Tahiti has it all. From competitively priced Airbnbs to luxury resorts there is something for anyone. And what is even better: There is a lot of accommodation available in Tahiti, so if you come on short notice or look for rock bottom priced rooms, you will likely find something easily.

      The map below shows you which hotels and Airbnbs are available:

      Tahiti is the best choice in French Polynesia for budget travelers.
      We have stayed in three Airbnbs on Tahiti. Two were in the same condominium complex in downtown Papeete and one was southwest of Papeete in Punaauia.

      Studios Painapo 24 - Airbnb in downtown Papeete

      Please note that google maps has the location of Studios Painapo across the street from where they really are.
      Studios Painapo are modern and competitively priced studios located in downtown Papeete. They are located on a green street, meaning that parking here is free from 4pm to 8am and free on weekends. Monday through Friday from 8am to 4pm, parking is allowed for max. 2h per parking ticket. At the time of writing, parking was 25 CFP per 10 min.

      Apartment Painapo 24 is on the 3rd floor (only stairs, no elevator) with a nice view on Rue Charles Vienot. It was modernly furnished and had a fully equipped kitchen with utensils and cookware. The great room serves as kitchen, living and dining room.
      The bathroom had a shower with good water pressure and a laundry machine.
      The air condition was quiet and effective and wifi was the fastest we have seen in all of French Polynesia.

      The apartment is less than a 5min walk to the Papeete Market, many stores including a supermarket and a couple of restaurants.
      Please see our self-guided walking tour of Papeete for ideas what you can see and do.

      price & availability
      Studios Painapo 24 - Airbnb in downtown Papeete in French Polynesia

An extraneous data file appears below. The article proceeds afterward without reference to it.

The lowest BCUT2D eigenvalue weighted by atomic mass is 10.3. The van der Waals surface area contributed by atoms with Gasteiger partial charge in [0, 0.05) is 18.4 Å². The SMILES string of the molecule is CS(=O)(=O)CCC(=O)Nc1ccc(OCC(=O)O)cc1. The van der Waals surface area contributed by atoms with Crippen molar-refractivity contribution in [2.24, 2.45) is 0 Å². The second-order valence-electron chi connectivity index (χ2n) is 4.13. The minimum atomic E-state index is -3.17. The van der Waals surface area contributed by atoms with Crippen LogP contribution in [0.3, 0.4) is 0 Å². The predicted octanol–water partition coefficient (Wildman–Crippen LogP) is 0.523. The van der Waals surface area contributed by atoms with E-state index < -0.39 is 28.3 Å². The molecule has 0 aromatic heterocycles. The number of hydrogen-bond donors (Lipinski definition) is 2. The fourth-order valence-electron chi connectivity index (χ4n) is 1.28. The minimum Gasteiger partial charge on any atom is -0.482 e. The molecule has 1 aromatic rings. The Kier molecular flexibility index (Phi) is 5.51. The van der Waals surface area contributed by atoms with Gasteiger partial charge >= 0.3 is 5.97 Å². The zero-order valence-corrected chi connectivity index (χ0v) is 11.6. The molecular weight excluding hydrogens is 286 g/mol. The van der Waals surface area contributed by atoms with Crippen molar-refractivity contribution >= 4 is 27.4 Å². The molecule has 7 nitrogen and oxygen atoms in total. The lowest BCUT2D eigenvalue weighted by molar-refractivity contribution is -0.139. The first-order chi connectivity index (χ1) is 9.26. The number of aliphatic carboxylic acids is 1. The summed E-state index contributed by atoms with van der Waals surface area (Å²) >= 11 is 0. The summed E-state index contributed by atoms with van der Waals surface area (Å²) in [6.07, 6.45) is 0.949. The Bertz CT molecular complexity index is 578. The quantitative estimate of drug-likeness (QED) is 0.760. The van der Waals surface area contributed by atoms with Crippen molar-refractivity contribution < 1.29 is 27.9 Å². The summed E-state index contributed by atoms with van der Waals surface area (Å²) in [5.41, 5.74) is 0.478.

Studios Painapo 24 - Airbnb in downtown Papeete in French Polynesia
      Studios Painapo 24 - Airbnb in downtown Papeete in French Polynesia
      Studios Painapo 24 - Airbnb in downtown Papeete in French Polynesia

      Studios Painapo 6 - Airbnb in downtown Papeete

      Please note that google maps has the location of Studios Painapo across the street from where they really are.
      Studios Painapo are modern and competitively priced studios located in downtown Papeete. They are located on a green street, meaning that parking here is free from 4pm to 8am and free on weekends. Monday through Friday from 8am to 4pm, parking is allowed for max. 2h per parking ticket. At the time of writing, parking was 25 CFP per 10 min.

      Studio Painapo 6 is on the 3rd floor (only stairs, no elevator) with a nice view on Rue Charles Vienot. It was modernly furnished and had a fully equipped kitchen with utensils and cookware. The great room serves as bedroom, kitchen, living and dining room and felt a bit crammed.
      The bathroom had a shower with good water pressure. There was no laundry machine in the studio.
      The air condition was quiet but fairly weak. Wifi was fast. All in all, it was a good place to stay, but apartment Painapo 24 was a better value for us.

      price & availability
      Studios Painapo 6 - Airbnb in downtown Papeete in French Polynesia
      Studios Painapo 6 - Airbnb in downtown Papeete in French Polynesia
      Studios Painapo 6 - Airbnb in downtown Papeete in French Polynesia
      Studios Painapo 6 - Airbnb in downtown Papeete in French Polynesia

      Airbnb in Punaauia

      Punaauia is located southwest of the international airport and a good place to explore the island and Papeete.
      The apartment was located on the third floor. Parking is in a parking garage below the building.
      The apartment had three bedrooms, a large room that serves as kitchen, dining room and living room, a large balcony with a beautiful view on Moorea. This view can get spectacular at sunset.
      The kitchen was fully equipped and there were a washer and dryer in the apartment.
      Air conditioning was quiet and efficient and wifi was fast. The décor was very modern.

      You can hear the traffic from the nearly busy road on the balcony.
      There are two supermarkets and a restaurant in close proximity. The U Express supermarket is only a 2 min walk away.

      Across the street is a black sand beach with shallow water, healthy corals and many small fish. The corals start about 10ft (3m) off the water’s edge.

      Airbnb in Punaauia in Tahiti in French Polynesia
      Airbnb in Punaauia in Tahiti in French Polynesia
      Airbnb in Punaauia in Tahiti in French Polynesia
      Airbnb in Punaauia in Tahiti in French Polynesia

      Find hotels in the Punaauia area

      price & availability

      What part of French Polynesia do you want to expolore now?